by New York Review of Books

The Hearing Trumpet
Leonora Carrington
New York Review of Books - 17.00€ -

An old woman enters into a fantastical world of dreams and nightmares in this surrealist classic admired by Björk and Luis Buñuel.

Leonora Carrington, painter, playwright, and novelist, was a surrealist trickster par excellence, and The Hearing Trumpet is the witty, celebratory key to her anarchic and allusive body of work. The novel begins in the bourgeois comfort of a residential corner of a Mexican city and ends with a man-made apocalypse that promises to usher in the earth's rebirth. In between we are swept off to a most curious old-age home run by a self-improvement cult and drawn several centuries back in time with a cross-dressing Abbess who is on a quest to restore the Holy Grail to its rightful owner, the Goddess Venus. Guiding us is one of the most unexpected heroines in twentieth-century literature, a nonagenarian vegetarian named Marian Leatherby, who, as Olga Tokarczuk writes in her afterword, is "hard of hearing" but "full of life."

Boys Alive
Pier Paolo Pasolini
New York Review of Books - 17.00€ -

A daring novel, once widely censored, about the scrappy, harrowing, and inventive lives of Rome's unhoused youth by one of Italy's greatest film directors.

Boys Alive, published in 1955, was Pier Paolo Pasolini's first work of fiction and it remains his best known. Written in the aftermath of Pasolini's move from the provinces to Rome, the novel captures the. hunger and anger, waywardness and squalor of the big city. The life of the novel is the life of the city streets; from the streets, too, come its raw, mongrel, assaultive language. Here unblinkered realism and passionate lyricism meet in a vision of a vast urban inferno, blazing with darkness and light.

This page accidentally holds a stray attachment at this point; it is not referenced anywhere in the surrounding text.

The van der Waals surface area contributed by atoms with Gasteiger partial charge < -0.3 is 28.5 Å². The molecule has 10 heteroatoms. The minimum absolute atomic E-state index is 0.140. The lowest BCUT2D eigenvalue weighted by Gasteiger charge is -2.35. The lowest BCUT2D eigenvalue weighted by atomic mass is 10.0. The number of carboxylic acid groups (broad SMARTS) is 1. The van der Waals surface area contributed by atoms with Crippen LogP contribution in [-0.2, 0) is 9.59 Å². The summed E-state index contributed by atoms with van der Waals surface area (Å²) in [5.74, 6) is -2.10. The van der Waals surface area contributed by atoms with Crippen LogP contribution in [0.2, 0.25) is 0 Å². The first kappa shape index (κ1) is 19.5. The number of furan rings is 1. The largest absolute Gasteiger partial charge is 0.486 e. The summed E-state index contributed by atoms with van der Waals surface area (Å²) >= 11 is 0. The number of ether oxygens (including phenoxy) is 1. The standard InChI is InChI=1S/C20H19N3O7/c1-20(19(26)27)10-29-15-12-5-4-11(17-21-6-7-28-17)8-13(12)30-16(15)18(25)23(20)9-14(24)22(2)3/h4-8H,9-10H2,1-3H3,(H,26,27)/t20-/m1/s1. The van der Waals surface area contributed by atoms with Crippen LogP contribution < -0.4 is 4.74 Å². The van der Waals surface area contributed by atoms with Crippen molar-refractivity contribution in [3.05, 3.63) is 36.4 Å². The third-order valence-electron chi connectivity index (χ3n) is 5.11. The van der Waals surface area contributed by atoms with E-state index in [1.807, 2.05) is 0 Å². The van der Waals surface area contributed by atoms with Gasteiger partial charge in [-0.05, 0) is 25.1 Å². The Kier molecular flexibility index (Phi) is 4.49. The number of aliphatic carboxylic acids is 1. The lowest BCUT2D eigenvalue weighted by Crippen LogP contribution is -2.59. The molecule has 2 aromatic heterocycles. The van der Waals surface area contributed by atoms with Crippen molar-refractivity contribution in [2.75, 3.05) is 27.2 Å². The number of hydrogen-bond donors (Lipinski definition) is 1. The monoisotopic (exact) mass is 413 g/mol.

There is no one story to the book, only stories, splitting off, breaking away, going nowhere, flaming out, stories in which scenes of comic debacle, bitter conflict, wild joy, and crushing disappointment quickly follow. Pasolini's young characters have nothing to trade on except youth, and the struggle to live is unending. They loot, hustle, scavenge, steal. Somehow money will turn up; as soon as it does it will get spent. The main thing, in any case, is to have fun, and so the boys boast and vie, the desperate uncertainty of their days and nights offset by the fabulous inventiveness of their words. A warehouse heist, a night of gambling, the hunt for sex: The world of Boys Alive is a world in convulsion where at any instant disaster may strike.

Tim Parks' new translation of Pasolini's early masterpiece brings out the salt and brilliance of a still-scandalous work of art.

Theorem
Pier Paolo Pasolini
New York Review of Books - 17.00€ -

This tale about seduction, obsession, family, and the confines of capitalism is one of director Pier Paolo Pasolini's most fascinating creations, based on his transcendent film of the same name.

Theorem is the most enigmatic of Pier Paolo Pasolini's four novels. The book started as a poem and took shape both as a work of fiction and a film, also called Theorem, released the same year. In short prose chapters interspersed with stark passages of poetry, Pasolini tells a story of transfiguration and trauma.

To the suburban mansion of a prosperous Milanese businessman comes a mysterious and beautiful young man who invites himself to stay. From the beginning he exercises a strange fascination on the inhabitants of the house, and soon everyone, from the busy father to the frustrated mother, from the yearning daughter to the weak-willed son to the housemaid from the country, has fallen in love with him. Then, as mysteriously as he appeared, the infatuating young man departs. How will these people he has touched so deeply do without him? Is there a passage out of the spiritual desert of modern capitalism into a new awakening, both of the senses and of the soul? Only questions remain at the end of a book that is at once a bedroom comedy, a political novel, and a religious parable.

Sleep
Amelia Rosselli
New York Review of Books - 18.00€ -

A major, career-spanning collection of an Italian master's poetry in English, gathered together for the first time.

Amelia Rosselli is one of the great poets of postwar Italy. She was also a musician and musicologist, close to John Cage and Karlheinz Stockhausen, and she waged a lifelong battle against depression. The child of Carlo Rosselli, a significant anti-fascist intellectual who was assassinated with his brother Nello in 1937, Amelia grew up in exile and attended high school in Mamaroneck, New York. English poetry, especially the lyrics and sonnets of Shakespeare and the Elizabethans, became a prime reference for her own poetry, which combines modernist experimentation with variations on more traditional forms.